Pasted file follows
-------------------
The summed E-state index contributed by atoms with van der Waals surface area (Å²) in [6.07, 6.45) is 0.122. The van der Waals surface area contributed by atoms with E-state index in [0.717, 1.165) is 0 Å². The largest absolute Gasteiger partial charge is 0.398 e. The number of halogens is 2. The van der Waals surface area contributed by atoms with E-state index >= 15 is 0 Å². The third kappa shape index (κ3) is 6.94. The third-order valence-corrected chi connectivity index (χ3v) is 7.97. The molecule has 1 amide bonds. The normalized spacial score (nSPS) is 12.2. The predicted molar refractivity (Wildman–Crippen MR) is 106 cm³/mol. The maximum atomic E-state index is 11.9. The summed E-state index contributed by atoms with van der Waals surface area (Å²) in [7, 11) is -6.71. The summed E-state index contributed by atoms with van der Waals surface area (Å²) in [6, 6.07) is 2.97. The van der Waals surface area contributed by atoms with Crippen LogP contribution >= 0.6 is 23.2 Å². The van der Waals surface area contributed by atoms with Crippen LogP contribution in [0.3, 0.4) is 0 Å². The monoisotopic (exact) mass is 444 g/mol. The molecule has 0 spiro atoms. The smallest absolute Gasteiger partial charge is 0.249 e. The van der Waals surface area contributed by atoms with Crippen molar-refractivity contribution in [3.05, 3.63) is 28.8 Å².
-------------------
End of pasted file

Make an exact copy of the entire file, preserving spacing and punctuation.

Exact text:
The summed E-state index contributed by atoms with van der Waals surface area (Å²) in [6.07, 6.45) is 0.122. The van der Waals surface area contributed by atoms with E-state index in [0.717, 1.165) is 0 Å². The largest absolute Gasteiger partial charge is 0.398 e. The number of halogens is 2. The van der Waals surface area contributed by atoms with E-state index >= 15 is 0 Å². The third kappa shape index (κ3) is 6.94. The third-order valence-corrected chi connectivity index (χ3v) is 7.97. The molecule has 1 amide bonds. The normalized spacial score (nSPS) is 12.2. The predicted molar refractivity (Wildman–Crippen MR) is 106 cm³/mol. The maximum atomic E-state index is 11.9. The summed E-state index contributed by atoms with van der Waals surface area (Å²) in [7, 11) is -6.71. The summed E-state index contributed by atoms with van der Waals surface area (Å²) in [6, 6.07) is 2.97. The van der Waals surface area contributed by atoms with Crippen LogP contribution >= 0.6 is 23.2 Å². The van der Waals surface area contributed by atoms with Crippen LogP contribution in [0.3, 0.4) is 0 Å². The monoisotopic (exact) mass is 444 g/mol. The molecule has 0 spiro atoms. The smallest absolute Gasteiger partial charge is 0.249 e. The van der Waals surface area contributed by atoms with Crippen molar-refractivity contribution in [3.05, 3.63) is 28.8 Å².